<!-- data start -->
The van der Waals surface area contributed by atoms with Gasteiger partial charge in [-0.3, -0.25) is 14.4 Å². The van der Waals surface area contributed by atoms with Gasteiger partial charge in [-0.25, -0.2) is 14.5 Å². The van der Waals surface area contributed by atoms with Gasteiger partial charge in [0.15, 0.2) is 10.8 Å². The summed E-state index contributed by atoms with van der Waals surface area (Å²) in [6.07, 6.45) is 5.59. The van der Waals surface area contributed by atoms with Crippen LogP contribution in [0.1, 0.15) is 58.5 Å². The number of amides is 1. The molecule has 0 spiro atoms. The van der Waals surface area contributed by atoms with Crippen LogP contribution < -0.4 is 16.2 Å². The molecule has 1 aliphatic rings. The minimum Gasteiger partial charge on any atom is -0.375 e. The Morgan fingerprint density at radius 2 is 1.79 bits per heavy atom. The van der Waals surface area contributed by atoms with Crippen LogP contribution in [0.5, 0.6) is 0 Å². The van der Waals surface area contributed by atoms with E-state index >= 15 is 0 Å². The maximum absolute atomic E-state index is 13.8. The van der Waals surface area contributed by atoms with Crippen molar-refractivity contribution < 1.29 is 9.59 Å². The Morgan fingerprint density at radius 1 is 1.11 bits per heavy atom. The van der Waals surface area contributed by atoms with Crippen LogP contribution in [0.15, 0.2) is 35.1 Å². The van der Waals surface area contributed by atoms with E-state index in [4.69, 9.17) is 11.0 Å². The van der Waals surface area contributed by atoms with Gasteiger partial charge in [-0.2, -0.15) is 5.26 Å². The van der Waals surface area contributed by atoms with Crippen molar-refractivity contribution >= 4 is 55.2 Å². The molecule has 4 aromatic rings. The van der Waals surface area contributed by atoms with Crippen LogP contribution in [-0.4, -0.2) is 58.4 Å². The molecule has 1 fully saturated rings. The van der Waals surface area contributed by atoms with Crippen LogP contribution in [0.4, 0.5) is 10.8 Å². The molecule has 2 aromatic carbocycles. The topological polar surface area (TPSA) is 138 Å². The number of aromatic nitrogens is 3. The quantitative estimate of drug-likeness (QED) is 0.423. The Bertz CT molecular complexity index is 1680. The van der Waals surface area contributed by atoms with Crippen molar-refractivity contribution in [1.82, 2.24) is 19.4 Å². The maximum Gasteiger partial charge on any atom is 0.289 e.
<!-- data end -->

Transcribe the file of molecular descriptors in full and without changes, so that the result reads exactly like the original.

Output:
The van der Waals surface area contributed by atoms with Gasteiger partial charge in [-0.3, -0.25) is 14.4 Å². The van der Waals surface area contributed by atoms with Gasteiger partial charge in [-0.25, -0.2) is 14.5 Å². The van der Waals surface area contributed by atoms with Gasteiger partial charge in [0.15, 0.2) is 10.8 Å². The summed E-state index contributed by atoms with van der Waals surface area (Å²) in [6.07, 6.45) is 5.59. The van der Waals surface area contributed by atoms with Crippen LogP contribution in [0.1, 0.15) is 58.5 Å². The number of amides is 1. The molecule has 0 spiro atoms. The van der Waals surface area contributed by atoms with Crippen LogP contribution < -0.4 is 16.2 Å². The molecule has 1 aliphatic rings. The minimum Gasteiger partial charge on any atom is -0.375 e. The Morgan fingerprint density at radius 2 is 1.79 bits per heavy atom. The van der Waals surface area contributed by atoms with Crippen LogP contribution in [0.5, 0.6) is 0 Å². The van der Waals surface area contributed by atoms with E-state index >= 15 is 0 Å². The maximum absolute atomic E-state index is 13.8. The van der Waals surface area contributed by atoms with Crippen molar-refractivity contribution < 1.29 is 9.59 Å². The Morgan fingerprint density at radius 1 is 1.11 bits per heavy atom. The van der Waals surface area contributed by atoms with Crippen LogP contribution in [0.15, 0.2) is 35.1 Å². The van der Waals surface area contributed by atoms with E-state index in [4.69, 9.17) is 11.0 Å². The van der Waals surface area contributed by atoms with Gasteiger partial charge in [-0.2, -0.15) is 5.26 Å². The van der Waals surface area contributed by atoms with Crippen molar-refractivity contribution >= 4 is 55.2 Å². The molecule has 4 aromatic rings. The van der Waals surface area contributed by atoms with Crippen LogP contribution in [-0.4, -0.2) is 58.4 Å². The molecule has 1 fully saturated rings. The van der Waals surface area contributed by atoms with Crippen LogP contribution in [0.4, 0.5) is 10.8 Å². The molecule has 2 aromatic carbocycles. The topological polar surface area (TPSA) is 138 Å². The number of aromatic nitrogens is 3. The quantitative estimate of drug-likeness (QED) is 0.423. The Bertz CT molecular complexity index is 1680. The van der Waals surface area contributed by atoms with Crippen molar-refractivity contribution in [1.82, 2.24) is 19.4 Å². The maximum Gasteiger partial charge on any atom is 0.289 e.